Friday, December 14, 2012

Boxer's Climate Change Caucus Breeds Hope for Legislation on Emissions Reduction

Although very few believe that the US will pass legislation that addresses global warming there is a glimmer of hope appearing on the horizon. Senate Environment and Public Works Committee Chairwoman Barbara Boxer (D-Calif.) said on December 11th, that she’s forming a climate change caucus. This move suggests that Democrats may be preparing the way for legislation that addresses greenhouse gas (GHG) emissions.

Boxer believes that extreme weather, particularly Hurricane Sandy has helped Americans to understand the urgency of addressing climate change. As reported in The Hill, Boxer said:

“I am going to form a climate change caucus, because people are coming up to me, they really want to get into this. I think Sandy changed a lot of minds,” Boxer told reporters in the Capitol.

“It is going to work with all the committees and all the committee chairmen to make sure we can move forward legislation that reduces carbon pollution and also works on mitigation and all of the other elements,” she said.

There are already legislative efforts underway from Boxer and some other Democrats to improve coastal resilience to storms such as Sandy. This next round of legislation may very well contain a provision for cap-and-trade.

Cap-and-trade legislation narrowly passed a Democrat controlled House in 2009, but the scaled back version did not secure enough support to come to a vote in the Senate the following year.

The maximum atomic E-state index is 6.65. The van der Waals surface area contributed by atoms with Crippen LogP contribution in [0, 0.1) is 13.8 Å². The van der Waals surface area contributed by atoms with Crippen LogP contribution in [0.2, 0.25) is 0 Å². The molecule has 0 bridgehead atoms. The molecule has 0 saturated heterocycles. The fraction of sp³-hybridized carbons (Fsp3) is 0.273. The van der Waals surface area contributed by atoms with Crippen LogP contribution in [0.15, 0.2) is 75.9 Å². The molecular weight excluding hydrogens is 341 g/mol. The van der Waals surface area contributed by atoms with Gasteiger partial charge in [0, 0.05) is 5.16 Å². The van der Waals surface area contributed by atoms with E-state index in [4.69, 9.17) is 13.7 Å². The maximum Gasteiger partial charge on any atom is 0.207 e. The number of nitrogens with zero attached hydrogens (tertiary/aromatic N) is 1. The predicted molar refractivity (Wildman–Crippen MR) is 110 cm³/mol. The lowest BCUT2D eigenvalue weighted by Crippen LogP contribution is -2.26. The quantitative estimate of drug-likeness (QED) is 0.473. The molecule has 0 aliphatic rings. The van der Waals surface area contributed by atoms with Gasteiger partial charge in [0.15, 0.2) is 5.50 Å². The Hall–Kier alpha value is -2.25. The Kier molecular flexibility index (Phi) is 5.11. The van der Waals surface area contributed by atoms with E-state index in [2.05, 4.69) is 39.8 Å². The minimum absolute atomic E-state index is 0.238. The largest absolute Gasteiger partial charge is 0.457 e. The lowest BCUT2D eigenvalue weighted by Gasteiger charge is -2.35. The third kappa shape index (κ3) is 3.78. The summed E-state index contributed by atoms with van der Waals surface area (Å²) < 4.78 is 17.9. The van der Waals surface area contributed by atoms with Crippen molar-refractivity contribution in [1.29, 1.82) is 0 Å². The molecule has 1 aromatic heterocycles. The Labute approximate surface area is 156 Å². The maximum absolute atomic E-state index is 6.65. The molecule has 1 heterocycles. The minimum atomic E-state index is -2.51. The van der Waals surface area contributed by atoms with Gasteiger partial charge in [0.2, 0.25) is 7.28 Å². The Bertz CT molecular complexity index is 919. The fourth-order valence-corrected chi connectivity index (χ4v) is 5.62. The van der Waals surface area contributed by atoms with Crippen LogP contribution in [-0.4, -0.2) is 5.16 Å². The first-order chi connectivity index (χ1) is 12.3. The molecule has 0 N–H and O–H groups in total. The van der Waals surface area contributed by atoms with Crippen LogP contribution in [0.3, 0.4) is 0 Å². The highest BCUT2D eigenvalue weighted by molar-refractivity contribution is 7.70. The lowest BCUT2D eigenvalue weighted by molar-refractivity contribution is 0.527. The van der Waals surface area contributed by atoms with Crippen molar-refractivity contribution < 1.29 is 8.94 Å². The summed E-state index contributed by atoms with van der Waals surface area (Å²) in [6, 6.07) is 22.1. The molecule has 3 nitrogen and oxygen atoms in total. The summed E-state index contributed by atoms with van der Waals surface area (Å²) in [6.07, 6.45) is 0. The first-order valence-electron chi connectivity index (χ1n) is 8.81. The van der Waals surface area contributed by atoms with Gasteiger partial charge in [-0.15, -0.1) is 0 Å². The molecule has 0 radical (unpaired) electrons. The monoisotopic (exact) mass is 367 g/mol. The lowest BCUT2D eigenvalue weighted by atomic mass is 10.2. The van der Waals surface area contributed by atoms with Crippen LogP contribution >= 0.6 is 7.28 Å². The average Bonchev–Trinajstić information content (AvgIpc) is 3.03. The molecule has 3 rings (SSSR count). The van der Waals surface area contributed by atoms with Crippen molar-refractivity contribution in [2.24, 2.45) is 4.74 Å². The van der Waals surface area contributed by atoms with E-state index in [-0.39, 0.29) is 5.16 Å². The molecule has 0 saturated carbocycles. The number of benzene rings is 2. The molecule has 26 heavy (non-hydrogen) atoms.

“I think you are going to see a lot of bills on climate change,” Boxer told reporters. “I don’t know whether [they will include] cap-and-trade, but there will be a lot of different bills. I have already spoken to three colleagues that have bills in the works,” she said.

What is most surprising is that Boxer said she was hopeful that Republicans would participate. It remains to be seen whether this is little more than wishful thinking.

The fact that extreme weather events like Hurricane Sandy will become much more frequent due to climate change, may yet prove to be a catalyst driving support for legislation to limits GHG emissions.

© 2012, Richard Matthews. All rights reserved.

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